Campus Access Only

All rights reserved. This publication is intended for use solely by faculty, students, and staff of University of the Pacific. No part of this publication may be reproduced, distributed, or transmitted in any form or by any means, now known or later developed, including but not limited to photocopying, recording, or other electronic or mechanical methods, without the prior written permission of the author or the publisher.

Date of Award


Document Type


Degree Name

Doctor of Education (Ed.D.)


Graduate School

First Advisor

Augustine Garcia

First Committee Member

Juanita Curtis

Second Committee Member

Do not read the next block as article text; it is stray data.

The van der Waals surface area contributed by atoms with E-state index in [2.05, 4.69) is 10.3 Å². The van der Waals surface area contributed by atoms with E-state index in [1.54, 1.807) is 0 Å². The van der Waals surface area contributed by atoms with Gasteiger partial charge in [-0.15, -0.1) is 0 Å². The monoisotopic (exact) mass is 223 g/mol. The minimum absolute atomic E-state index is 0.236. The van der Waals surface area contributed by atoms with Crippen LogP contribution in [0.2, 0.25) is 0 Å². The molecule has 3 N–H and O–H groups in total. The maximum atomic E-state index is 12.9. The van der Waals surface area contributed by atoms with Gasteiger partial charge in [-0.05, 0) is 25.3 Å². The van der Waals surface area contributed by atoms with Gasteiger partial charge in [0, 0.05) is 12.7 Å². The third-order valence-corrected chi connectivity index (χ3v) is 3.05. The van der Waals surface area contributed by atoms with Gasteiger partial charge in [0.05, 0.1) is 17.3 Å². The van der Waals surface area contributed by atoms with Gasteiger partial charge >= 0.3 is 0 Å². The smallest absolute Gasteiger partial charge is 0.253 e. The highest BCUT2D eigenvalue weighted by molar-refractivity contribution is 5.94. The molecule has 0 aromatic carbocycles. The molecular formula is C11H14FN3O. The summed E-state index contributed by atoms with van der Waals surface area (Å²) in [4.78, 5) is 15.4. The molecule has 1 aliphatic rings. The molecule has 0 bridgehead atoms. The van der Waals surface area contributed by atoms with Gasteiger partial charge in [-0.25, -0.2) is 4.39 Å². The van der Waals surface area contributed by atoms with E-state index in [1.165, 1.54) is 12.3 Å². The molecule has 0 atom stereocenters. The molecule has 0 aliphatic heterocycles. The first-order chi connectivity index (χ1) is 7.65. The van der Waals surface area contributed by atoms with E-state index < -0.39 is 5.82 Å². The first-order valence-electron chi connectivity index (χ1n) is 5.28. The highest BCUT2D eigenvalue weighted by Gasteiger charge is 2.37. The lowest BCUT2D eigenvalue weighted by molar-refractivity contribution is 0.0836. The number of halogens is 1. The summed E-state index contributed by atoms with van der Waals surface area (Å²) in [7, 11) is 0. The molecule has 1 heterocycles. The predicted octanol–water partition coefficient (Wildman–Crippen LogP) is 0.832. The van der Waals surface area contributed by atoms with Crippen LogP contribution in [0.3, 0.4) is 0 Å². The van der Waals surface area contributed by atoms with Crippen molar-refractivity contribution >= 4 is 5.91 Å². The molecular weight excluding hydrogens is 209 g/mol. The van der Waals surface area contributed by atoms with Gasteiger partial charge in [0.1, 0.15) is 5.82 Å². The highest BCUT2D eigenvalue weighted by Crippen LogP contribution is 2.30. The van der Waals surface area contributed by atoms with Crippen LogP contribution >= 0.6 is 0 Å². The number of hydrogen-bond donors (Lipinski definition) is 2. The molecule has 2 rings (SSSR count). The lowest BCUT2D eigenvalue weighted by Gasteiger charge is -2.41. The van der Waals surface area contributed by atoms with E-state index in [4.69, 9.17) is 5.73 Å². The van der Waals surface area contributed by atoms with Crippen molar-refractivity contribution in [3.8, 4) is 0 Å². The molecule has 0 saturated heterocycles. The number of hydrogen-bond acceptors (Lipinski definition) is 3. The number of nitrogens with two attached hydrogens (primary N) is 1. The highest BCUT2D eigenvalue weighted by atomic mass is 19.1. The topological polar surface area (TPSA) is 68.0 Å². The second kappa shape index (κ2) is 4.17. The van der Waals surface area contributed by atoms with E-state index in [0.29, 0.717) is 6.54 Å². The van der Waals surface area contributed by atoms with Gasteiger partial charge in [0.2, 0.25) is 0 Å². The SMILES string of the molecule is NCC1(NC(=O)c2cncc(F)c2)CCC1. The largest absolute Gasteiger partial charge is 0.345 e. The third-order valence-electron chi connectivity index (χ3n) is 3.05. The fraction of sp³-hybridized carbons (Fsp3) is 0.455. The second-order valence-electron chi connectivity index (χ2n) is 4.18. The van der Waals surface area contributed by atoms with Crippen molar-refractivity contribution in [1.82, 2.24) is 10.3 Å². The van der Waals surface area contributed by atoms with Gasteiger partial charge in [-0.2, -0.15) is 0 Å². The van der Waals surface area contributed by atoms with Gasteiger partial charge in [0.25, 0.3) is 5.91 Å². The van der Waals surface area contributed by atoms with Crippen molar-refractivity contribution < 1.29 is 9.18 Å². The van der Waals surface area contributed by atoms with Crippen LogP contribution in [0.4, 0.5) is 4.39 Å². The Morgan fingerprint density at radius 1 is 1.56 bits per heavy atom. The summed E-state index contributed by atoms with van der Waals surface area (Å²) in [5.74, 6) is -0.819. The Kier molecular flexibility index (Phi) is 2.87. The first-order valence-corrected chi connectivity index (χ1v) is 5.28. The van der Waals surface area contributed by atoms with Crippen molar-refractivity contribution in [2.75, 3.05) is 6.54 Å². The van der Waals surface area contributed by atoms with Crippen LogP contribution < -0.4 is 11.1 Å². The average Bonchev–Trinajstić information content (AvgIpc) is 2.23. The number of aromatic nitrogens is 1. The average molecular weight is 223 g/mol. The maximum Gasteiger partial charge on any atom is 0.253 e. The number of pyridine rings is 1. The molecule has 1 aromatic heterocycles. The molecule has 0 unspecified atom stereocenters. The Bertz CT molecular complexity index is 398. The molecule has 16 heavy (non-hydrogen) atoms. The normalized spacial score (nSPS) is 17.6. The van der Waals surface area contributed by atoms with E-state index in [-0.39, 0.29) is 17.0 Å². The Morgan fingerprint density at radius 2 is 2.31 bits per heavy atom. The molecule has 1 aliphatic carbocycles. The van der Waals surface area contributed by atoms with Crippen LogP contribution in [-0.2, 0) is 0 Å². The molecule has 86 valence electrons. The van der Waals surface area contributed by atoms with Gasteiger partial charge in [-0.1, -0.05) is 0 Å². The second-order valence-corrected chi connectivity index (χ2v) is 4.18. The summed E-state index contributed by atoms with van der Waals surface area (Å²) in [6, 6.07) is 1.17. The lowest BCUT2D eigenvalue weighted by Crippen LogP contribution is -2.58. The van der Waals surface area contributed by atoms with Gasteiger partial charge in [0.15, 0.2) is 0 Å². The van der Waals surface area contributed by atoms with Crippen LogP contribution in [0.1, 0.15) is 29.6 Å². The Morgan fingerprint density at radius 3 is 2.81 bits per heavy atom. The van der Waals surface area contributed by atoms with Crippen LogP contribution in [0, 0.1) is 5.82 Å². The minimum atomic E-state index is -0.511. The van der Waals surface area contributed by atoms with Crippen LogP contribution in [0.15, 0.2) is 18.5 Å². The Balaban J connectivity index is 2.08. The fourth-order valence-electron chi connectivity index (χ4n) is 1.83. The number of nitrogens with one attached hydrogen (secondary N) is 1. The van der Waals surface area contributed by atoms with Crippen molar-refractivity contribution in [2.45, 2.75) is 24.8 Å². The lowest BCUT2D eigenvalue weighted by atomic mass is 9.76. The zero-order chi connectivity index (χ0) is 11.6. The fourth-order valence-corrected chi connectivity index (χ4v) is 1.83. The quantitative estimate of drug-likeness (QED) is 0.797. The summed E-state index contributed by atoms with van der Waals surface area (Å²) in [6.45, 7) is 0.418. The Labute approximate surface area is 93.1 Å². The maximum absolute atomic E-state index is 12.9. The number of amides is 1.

Fe Maria Hufana

Third Committee Member

John C. Phillips

Fourth Committee Member

Ezekiel Ramirez


This study to determine whether there was a relationship between the language orientation of Chinese-American primary-grade children in the San Francisco Unified School District and their racial/ethnic attitude. Generally, Chinese-Americans are monolingual Chinese speakers (MCS), monolingual English speakers (BECS). These three linguistic groups of Chineses-American children were compared in this study to determine the existence of a language orientation-racial/ethnic attitude relationship. A review of the literature shows that 1) language, thought, and perception are interrelated, 2) racial attitudes are significant factors in American society, 3) attitudes and behavior are interrelated, and 4) children develop racial/ethnic attitudes at an early age. The problem incorporates each of these areas, while focusing on the dependent variable of racial/ethnic attitude.



Included in

Education Commons